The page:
Why the Conference on the Future of Europe should (also) deal with the communication deficit of the EU

#CriticalThinking

Peace, Security & Defence

Picture of Reneta Shipkova
Reneta Shipkova

Doctor of Political Sciences from the Institute for European Studies at the Free University of Brussels (VUB) and author of the "What Accounts for the Communication Deficit of the EU: An Exploration into the challenges of Communicating Europe"

Political communication in the European Union represents the Union’s Achilles heel.

Communication is one of the most important skills in politics. The genuine interdependency of rhetoric and politics was an object of study and debate among the most influential thinkers of ancient Greece and Rome, from Socrates and Aristotle to Cicero and Quintilian.

However, the EU has neglected its communication policy for decades; resultingly, the importance of winning hearts and minds has been seriously underestimated. Communication policy has been relegated to an activity of secondary importance to be performed mostly by old-school civil servants. Despite current awareness of the importance of communications policy and the illustrious history of European rhetoric, the current leadership in Brussels appears to have failed to grasp just how much can be achieved by words and images. Under-communication and over-information has been – and still is – a permanent feature of political communication in today’s EU.

Indeed, the crises the EU has suffered over its short history – the Danish vote against the Maastricht Treaty in 1992, the fall of the Santer Commission in 1999, the failed attempts to establish a Constitution for Europe in 2005, Ireland’s rejection of the Lisbon Treaty in 2009 and, more recently, the British decision to leave the Union in 2016 – can be attributed, in no small measure, to ineffective communication.

The EU has simply been unable to show citizens how it has increased well-being and improved quality of life

At the same time, since the end of the permissive consensus era during which European leaders could make decisions about EU architecture and integration without consulting European citizens, the EU has been accused of being an elitist project – a self-serving entity hopelessly detached from reality. As the years roll by, more and more citizens have come to feel that Brussels, the EU polity, its institutions, and its elites are simply not serving their interests. Left only with scraps of information provided by national media, much of whose coverage is negative, many Europeans are left with the impression that the EU lacks purpose, capacity for rapid response, and capability to deal with local, European or global challenges.

Certainly, there has been some improvement in communication with elites and experts but the Union has failed to engage with people who have little direct interest in or knowledge of European political affairs. The EU has simply been unable to show citizens how it has increased well-being and improved quality of life. The result has been that public confidence in the European project has seriously declined and many citizens, journalists, and politicians, especially at a national level, show little inclination to actively engage with EU matters.

In 2016, after the outcome of the British referendum and Trump’s election in the United States, there was a newfound momentum for the European project. Four years later, any possible renaissance has not been converted into concrete policies and actions. EU’s political communication has the potential to ‘fix’ its relationship with citizens and regenerate a new European consensus on the future of the EU polity. That is why it is fundamental that it devote greater effort to bringing the Union closer to the people and vice versa if this momentum is to be captured.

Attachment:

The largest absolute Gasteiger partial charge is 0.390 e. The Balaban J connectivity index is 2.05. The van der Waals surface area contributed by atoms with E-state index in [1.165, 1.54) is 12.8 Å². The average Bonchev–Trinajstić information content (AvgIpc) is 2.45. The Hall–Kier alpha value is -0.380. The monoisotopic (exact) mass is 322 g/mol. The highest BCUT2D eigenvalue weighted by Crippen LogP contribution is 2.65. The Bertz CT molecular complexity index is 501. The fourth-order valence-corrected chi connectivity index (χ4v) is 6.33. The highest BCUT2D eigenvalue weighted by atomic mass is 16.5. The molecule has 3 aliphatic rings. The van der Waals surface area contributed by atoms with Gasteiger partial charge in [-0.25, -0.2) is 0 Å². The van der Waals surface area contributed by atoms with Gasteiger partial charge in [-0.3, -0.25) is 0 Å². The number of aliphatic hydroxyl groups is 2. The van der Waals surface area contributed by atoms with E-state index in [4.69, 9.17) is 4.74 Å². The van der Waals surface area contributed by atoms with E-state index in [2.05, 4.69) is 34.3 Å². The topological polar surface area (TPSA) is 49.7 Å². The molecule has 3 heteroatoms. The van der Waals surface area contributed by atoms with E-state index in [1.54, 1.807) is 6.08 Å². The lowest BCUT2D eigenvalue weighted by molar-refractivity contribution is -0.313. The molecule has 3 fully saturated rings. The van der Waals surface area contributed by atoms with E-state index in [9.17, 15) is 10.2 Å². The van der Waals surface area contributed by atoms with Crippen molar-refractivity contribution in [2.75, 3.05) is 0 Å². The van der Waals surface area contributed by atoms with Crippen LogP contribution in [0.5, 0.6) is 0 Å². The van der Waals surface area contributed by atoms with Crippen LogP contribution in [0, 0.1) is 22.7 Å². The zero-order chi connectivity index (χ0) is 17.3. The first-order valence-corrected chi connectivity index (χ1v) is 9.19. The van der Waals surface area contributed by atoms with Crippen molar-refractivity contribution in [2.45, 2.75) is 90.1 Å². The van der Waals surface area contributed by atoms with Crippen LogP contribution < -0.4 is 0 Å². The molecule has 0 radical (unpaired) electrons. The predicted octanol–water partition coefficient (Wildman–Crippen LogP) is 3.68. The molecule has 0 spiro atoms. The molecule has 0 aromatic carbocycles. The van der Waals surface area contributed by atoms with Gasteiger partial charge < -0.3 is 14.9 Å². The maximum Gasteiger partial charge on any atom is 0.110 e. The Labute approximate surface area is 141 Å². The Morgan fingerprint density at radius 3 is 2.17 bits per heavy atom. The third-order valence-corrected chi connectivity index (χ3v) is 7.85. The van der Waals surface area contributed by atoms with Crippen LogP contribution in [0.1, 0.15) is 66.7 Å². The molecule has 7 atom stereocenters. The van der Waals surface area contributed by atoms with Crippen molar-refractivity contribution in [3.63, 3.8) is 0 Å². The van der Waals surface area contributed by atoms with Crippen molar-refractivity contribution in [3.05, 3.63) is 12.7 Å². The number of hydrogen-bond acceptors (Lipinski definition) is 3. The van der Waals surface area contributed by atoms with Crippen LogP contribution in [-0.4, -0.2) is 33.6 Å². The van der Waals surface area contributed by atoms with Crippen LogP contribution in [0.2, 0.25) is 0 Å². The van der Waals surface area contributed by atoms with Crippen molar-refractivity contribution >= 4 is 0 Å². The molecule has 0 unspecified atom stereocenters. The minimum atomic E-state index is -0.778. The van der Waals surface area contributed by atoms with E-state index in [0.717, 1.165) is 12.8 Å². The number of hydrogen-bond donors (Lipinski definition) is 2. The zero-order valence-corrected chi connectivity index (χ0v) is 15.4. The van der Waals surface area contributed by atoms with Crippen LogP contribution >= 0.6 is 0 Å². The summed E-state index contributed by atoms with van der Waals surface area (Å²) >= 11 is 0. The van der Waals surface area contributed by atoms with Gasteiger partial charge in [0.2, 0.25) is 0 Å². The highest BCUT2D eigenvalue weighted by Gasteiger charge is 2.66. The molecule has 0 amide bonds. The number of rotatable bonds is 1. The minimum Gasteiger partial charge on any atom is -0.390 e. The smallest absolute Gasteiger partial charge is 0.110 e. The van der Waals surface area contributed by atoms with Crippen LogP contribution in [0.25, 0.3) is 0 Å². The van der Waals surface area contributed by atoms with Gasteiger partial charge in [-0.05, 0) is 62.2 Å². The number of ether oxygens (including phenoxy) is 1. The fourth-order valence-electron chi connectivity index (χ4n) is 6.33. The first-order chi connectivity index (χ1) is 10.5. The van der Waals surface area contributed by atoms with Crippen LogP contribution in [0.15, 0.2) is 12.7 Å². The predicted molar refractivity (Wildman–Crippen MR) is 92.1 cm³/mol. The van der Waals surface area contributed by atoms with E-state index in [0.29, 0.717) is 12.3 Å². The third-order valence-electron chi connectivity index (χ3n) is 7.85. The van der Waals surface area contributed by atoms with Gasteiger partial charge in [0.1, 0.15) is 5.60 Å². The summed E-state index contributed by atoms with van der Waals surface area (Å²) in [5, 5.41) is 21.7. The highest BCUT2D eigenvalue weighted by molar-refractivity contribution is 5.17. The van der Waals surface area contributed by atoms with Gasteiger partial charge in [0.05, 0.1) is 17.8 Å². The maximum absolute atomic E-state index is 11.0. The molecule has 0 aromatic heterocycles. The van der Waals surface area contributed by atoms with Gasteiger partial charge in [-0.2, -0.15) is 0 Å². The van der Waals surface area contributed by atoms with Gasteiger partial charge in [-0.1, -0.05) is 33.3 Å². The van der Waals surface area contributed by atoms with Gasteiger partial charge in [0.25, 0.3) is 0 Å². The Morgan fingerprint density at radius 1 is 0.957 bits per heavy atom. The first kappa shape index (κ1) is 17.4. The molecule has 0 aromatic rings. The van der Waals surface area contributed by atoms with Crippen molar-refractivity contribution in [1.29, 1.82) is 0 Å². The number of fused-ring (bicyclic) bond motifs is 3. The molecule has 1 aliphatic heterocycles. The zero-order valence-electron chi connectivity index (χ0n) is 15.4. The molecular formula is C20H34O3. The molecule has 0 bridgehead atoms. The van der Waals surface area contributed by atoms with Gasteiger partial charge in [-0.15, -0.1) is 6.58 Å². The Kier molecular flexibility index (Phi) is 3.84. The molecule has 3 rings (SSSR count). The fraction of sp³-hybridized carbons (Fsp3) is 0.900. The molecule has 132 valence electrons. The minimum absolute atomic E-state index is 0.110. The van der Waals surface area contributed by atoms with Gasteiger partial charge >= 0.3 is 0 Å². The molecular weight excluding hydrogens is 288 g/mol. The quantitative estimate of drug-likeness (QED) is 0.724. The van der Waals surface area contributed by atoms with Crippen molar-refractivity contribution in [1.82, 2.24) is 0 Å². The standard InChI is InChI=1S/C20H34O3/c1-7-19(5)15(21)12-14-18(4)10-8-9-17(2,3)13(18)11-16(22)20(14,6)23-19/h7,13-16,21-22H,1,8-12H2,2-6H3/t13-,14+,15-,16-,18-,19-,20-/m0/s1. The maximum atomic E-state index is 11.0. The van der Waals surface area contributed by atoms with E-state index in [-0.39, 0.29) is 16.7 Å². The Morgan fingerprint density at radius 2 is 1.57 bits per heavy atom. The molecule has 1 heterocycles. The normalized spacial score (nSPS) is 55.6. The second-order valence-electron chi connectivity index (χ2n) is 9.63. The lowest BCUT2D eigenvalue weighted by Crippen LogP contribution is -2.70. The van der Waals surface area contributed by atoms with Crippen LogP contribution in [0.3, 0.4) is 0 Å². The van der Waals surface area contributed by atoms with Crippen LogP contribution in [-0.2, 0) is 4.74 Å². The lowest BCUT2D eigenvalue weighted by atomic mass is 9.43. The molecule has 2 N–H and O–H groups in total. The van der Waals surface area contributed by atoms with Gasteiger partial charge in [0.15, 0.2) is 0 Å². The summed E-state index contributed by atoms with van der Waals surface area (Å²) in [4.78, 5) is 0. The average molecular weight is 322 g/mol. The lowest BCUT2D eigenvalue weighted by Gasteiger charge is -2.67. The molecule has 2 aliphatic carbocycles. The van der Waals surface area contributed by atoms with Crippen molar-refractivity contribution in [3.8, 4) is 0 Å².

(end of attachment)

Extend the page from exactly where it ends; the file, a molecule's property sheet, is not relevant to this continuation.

Above all, restoring citizens’ confidence and trust in the EU project is crucial. If Brussels is to avoid further alienation of the citizens it serves, it needs to communicate its accomplishments, worth, and raison d’être more effectively. It should make a convincing case for all the good it does both internally and on the world stage.

A revolutionary change in approach and a substantial dose of political imagination is required to match today’s unpredictable geopolitical context

It is high time that the supranational EU institutions and particularly national actors take the communication deficit seriously and start tackling it in a creative manner. This means that the EU should abandon its usual course of (in)action in terms of communication by revising and reinforcing its capacity, ultimately replacing the outdated, reactive and indecisive mode of response with an innovative, timely, proactive, and trust-building style of communication.

A revolutionary change in approach and a substantial dose of political imagination is required to match today’s unpredictable geopolitical context – an environment with multiple challenges such as the COVID-19 pandemic, Brexit, the refugee and climate crises, terrorist attacks, and cyber threats, amidst rising radicalisation, Euroscepticism and xenophobia.

What is required is a clear action plan that will enable the EU to promote the real benefits and advantages of membership, alongside the creation of a European public sphere in which citizens feel that their voice is being heard, their concerns addressed and their aspirations met.

This is a critical matter for the future of the EU polity – one that the political institutions in Brussels should acknowledge and prioritise. And, as such, it should be certainly addressed by the Conference on the Future of Europe.

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